The women are in Guinea, Jamaica, Mexico, El Salvador, the Dominican Republic, and Canada. Their lives are linked by two facts: They say they were pressured to have gynecological procedures that they didn’t understand or want while detained at an ICE facility in rural Georgia. And they were deported.
Now, even though three government agencies have opened an investigation into allegations of medical abuse at the privately run Irwin County Detention Center, the women fear that they and their experiences have been erased.
Federal investigators haven’t interviewed at least eight women who were deported after receiving questionable medical diagnoses and treatment at Irwin, VICE News has learned. At least three other women were deported shortly after they said they spoke with investigators.
These delays and deportations suggest that federal investigators are not attempting the robust investigation that more than 160 members of Congress have demanded into the Irwin facility, located in Ocilla, Georgia. While such investigations can take a year or longer, outside experts and former government officials say it’s deeply troubling that potential witnesses have been deported or, in some cases, are still facing the prospect of being kicked out of the country.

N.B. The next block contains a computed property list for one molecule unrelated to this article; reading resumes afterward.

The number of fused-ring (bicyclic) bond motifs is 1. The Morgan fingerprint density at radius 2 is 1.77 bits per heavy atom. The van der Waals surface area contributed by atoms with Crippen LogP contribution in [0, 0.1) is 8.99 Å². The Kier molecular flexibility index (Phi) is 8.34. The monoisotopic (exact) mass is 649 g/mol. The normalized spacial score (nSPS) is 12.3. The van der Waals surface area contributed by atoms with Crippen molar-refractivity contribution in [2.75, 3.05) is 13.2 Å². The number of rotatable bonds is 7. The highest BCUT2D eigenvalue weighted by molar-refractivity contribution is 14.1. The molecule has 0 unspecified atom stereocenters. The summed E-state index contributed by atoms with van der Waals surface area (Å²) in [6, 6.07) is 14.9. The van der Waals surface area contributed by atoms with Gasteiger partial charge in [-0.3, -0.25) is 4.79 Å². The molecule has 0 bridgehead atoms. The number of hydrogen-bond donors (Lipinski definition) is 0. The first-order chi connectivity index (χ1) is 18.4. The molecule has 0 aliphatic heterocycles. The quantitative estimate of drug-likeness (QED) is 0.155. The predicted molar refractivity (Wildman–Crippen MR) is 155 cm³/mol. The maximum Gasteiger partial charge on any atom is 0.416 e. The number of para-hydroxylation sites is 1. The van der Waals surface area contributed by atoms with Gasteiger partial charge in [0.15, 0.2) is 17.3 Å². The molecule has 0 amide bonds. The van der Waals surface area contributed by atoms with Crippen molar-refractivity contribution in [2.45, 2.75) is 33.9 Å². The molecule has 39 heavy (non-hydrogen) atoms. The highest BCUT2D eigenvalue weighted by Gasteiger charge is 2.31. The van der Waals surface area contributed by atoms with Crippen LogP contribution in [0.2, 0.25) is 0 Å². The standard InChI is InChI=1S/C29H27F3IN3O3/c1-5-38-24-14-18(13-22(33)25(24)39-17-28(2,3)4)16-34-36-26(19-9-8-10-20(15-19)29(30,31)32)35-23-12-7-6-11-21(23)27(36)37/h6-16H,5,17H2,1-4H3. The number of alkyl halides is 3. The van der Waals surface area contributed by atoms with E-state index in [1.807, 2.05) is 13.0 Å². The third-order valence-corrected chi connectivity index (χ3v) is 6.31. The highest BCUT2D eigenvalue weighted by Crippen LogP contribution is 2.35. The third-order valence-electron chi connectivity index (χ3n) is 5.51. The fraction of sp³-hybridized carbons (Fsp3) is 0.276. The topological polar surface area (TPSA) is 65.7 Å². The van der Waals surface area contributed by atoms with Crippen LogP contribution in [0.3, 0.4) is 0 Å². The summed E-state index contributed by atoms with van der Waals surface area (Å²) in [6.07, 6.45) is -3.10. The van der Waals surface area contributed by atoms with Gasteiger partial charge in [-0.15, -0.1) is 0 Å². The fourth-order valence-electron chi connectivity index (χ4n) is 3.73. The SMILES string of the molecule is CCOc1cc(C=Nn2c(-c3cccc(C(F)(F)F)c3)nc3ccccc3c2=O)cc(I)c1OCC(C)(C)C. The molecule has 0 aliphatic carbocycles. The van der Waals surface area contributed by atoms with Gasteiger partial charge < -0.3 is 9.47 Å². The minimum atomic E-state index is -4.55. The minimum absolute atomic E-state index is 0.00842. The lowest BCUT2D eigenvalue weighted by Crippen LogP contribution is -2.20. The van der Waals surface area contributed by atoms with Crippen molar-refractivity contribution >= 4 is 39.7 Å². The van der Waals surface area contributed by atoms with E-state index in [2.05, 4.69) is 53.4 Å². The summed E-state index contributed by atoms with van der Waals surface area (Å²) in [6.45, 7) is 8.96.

“It’s inconceivable that they would not reach out and want to interview them in-depth. You would want to interview 100 percent of them if at all possible,” said Michael R. Bromwich, a former inspector general of the Department of Justice and an attorney at the law firm Steptoe & Johnson, adding that contacting potential witnesses is one of the first steps in any investigation.
Three agencies are jointly leading the investigation: the Department of Homeland Security’s Office of the Inspector General, the Federal Bureau of Investigation, and the Criminal Section of the Department of Justice’s Civil Rights Division. They are charged with looking into a whistleblower complaint that accused Irwin of a pattern of “jarring medical neglect” and confusing medical care, sparking nationwide scrutiny.
Experts said having all three agencies involved suggests that federal investigators are looking into the possibility of criminal charges and whether the detention center defrauded the government, among other things. The Criminal Section of the Department of Justice’s Civil Rights Division specializes in hate crimes, human trafficking, and cases of police officers who have violated the law.